If there was a saving grace for Brook Lopez when years of trade rumors finally came to fruition and his nine-season career with the Nets ended recently, it was that the No. 11 Lakers jersey he donned at an introductory news conference on Wednesday represented the team he cheered for as a kid.
“I was surprised,” Lopez said of the deal that sent him and the Nets’ No. 27 pick in the NBA Draft to the Lakers for D’Angelo Russell and Timofey Mozgov. “I was talking to Rob [Lakers GM Pelinka], and I said it was kind of like draft night all over again. It’s a mix of emotions, a whirlwind, you’re being whipped around. You’re just trying to find your ground.
“But once I was settled, I think a lot of those emotions just turned into general excitement at this opportunity to come back home and play for a team I grew up cheering for and help lead this franchise back to success. I just want to be out there, teaching the young guys and helping them do whatever I can.”
Lopez and twin brother Robin, who plays for the Bulls, were born in the North Hollywood section of Los Angeles and later moved to Fresno in northern California, where they continued to root for the Lakers. Apparently, it didn’t take the Nets’ all-time leading scorer long to get over the shock of finally being traded.
“We feel very strongly that he’s worth every dollar he negotiated to play this season,” Pelinka said of Lopez, who is scheduled to make $22.6 million in the final year of his contract. “I think he backs it with his actions. To his credit, he was here very quickly in the gym working out with the young players sweating and already being an example.”
Lopez displayed his playful sense of humor when he was asked about being dunked on last season by Laker Larry Nance Jr. and again later when the subject of his injury history came up and he spoke about the minutes restrictions he operated under last season with the Nets.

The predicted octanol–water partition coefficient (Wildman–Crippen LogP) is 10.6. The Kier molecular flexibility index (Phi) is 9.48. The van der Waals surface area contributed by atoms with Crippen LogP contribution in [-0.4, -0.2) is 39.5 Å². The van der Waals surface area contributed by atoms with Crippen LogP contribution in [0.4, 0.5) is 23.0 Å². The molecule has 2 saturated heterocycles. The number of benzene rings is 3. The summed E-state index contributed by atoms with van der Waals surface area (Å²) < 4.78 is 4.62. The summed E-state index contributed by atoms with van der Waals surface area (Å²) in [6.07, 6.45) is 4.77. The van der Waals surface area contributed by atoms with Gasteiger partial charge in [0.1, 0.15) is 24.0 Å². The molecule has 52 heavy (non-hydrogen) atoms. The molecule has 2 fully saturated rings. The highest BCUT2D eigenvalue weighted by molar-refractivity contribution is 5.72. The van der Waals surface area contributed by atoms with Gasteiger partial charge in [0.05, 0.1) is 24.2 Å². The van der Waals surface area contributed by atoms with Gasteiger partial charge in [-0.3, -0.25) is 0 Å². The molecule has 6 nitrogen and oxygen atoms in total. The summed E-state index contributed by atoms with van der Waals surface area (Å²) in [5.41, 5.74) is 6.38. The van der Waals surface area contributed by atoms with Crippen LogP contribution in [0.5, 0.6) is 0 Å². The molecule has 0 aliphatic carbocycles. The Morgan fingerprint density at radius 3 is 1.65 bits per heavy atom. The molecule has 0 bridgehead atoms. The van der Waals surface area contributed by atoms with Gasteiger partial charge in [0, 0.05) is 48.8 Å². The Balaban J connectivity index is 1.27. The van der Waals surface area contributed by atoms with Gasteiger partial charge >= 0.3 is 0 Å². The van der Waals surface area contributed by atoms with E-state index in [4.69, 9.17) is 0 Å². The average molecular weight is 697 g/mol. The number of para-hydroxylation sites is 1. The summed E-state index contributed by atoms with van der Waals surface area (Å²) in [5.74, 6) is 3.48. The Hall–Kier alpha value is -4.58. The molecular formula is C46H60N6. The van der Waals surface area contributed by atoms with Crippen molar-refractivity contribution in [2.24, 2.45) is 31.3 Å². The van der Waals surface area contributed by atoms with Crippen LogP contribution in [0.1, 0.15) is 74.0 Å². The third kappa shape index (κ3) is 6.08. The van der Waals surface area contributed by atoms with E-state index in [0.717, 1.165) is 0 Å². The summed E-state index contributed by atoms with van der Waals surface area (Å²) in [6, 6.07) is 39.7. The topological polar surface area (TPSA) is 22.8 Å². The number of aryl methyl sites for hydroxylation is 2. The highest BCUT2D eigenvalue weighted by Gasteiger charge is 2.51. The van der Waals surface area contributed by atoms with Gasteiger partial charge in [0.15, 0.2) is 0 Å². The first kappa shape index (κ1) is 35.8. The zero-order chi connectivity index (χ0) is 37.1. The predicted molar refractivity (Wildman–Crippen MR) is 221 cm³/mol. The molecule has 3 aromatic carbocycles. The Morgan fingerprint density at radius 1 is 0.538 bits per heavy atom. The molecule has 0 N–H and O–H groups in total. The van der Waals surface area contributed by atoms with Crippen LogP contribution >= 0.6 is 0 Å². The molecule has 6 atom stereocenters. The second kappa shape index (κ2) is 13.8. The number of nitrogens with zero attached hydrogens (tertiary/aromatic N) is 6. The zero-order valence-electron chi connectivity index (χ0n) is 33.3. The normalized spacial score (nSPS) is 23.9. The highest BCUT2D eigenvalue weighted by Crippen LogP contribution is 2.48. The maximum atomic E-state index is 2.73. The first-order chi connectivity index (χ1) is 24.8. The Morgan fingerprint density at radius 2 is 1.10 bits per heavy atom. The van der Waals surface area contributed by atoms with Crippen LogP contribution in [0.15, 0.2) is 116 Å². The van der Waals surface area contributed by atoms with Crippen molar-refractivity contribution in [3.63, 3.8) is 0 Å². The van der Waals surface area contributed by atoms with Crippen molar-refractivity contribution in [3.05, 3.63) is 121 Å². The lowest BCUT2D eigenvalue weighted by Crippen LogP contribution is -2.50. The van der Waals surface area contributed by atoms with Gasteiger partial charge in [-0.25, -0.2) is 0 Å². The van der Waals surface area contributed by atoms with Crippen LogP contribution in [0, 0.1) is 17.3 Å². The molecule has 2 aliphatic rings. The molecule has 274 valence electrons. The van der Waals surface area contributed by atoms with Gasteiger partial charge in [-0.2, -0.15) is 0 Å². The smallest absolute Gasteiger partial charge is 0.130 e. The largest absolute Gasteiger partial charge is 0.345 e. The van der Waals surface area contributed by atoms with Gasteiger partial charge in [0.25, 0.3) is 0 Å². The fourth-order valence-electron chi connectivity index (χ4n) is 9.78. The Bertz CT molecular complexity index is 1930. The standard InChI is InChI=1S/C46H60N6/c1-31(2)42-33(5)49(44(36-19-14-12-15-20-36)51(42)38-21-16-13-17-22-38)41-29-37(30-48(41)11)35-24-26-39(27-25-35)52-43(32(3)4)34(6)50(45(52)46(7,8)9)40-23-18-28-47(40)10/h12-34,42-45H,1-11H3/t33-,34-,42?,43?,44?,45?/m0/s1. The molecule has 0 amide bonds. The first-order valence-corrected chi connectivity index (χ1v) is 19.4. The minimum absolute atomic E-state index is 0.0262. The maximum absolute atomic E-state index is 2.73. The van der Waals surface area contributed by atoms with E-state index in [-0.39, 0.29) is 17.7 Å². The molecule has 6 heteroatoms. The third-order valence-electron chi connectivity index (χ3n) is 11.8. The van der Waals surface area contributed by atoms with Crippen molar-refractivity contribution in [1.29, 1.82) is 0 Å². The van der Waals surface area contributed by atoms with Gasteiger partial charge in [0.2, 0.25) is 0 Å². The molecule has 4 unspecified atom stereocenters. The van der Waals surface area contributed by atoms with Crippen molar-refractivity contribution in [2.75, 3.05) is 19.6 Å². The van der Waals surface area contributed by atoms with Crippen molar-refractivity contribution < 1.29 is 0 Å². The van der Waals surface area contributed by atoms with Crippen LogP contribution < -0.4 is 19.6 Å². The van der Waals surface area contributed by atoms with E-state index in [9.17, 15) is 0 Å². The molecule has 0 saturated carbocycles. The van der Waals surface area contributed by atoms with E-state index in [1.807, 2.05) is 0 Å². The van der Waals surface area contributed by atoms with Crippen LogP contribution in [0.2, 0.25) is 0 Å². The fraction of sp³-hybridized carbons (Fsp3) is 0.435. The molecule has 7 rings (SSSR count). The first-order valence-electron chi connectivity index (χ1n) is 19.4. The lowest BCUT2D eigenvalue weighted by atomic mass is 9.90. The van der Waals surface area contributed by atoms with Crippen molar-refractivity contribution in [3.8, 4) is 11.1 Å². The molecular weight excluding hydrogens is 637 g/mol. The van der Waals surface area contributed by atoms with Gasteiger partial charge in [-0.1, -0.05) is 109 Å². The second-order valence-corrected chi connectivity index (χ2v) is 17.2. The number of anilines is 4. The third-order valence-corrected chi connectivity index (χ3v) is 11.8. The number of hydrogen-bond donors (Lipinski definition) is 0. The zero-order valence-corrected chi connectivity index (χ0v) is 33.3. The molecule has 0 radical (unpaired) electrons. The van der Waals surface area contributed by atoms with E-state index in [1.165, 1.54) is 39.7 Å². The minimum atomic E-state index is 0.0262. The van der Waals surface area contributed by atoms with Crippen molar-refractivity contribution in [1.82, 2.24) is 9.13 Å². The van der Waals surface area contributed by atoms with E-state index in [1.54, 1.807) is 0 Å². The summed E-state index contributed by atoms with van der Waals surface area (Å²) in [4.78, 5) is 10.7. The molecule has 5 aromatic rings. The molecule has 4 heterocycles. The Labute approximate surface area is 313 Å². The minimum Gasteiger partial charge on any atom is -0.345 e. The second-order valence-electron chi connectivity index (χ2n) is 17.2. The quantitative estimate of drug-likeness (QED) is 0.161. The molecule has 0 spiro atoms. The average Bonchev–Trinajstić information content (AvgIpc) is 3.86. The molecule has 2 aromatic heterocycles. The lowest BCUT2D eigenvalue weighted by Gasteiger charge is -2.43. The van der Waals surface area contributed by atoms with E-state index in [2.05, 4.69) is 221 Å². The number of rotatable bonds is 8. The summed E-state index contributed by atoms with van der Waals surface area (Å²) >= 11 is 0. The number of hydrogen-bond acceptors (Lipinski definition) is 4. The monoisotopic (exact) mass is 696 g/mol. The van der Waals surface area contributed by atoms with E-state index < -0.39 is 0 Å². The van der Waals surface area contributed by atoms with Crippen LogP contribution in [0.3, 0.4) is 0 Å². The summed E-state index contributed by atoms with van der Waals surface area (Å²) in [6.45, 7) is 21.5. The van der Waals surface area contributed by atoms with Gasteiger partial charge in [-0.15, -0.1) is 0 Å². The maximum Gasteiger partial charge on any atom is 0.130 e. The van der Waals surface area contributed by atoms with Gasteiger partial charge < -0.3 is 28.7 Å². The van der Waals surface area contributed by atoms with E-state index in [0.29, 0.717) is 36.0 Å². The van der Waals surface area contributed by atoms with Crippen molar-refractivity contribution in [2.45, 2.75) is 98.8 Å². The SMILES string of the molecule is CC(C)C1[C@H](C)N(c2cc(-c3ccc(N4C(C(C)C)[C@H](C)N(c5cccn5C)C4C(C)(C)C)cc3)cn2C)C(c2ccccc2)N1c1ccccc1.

Asked if he felt Nance was snubbed for “dunk of the year,” Lopez laughed. “It was impressive,” he said. “I think I got a better view of it than anyone. When he introduced himself, I told him there was no introduction necessary. But yeah, I would vote for that as dunk of the year. At least, I get to be part of it then.”
Discussing his injuries and how he adjusted after missing parts of three straight seasons, Lopez spoke of how he adjusted his training regimen. At the same time, he found it difficult to sit out games last season when he was healthy as a part of the Nets’ performance team’s determination to keep him healthy.
“I wouldn’t say I need a minutes restriction or anything like that, but understanding playing loads, I’m happy to play however much Luke wants me to play,” Lopez said of Lakers coach Luke Walton. “If Luke wants me to play 48 minutes, ‘Thank you, Luke. I’m down with that for sure.’
“That being said, it is about taking care of my body, getting in the cold tub, getting in the weight room, doing the things to take care of yourself. That’s another thing I can impart to the young guys.”
As the Nets’ senior leader last season, Lopez learned to embrace a more vocal leadership style and he said he intends to do the same with a young Lakers team. He also plans to build on the three-point shooting success he enjoyed last season, and he credited Nets coach Kenny Atkinson for helping him expand his game.
“I have to say Kenny gave me a chance to shoot the three,” Lopez said. “I’m glad he had the confidence in me. I’ve always felt I can do it, and that’s something I’m going to be doing here to help the team.
“It’s something that had been part of my offseason workout regime for five or six seasons. It was just part of Kenny Atkinson’s system. When he first got there, he said he really wanted to open the floor up a lot and have shooters at every position. I took his system and understood what he wanted to do. The key was that I got in the gym and I put the work into it.”
Pelinka added that Lopez is exactly the kind of player who can set a good example for the Lakers’ organization.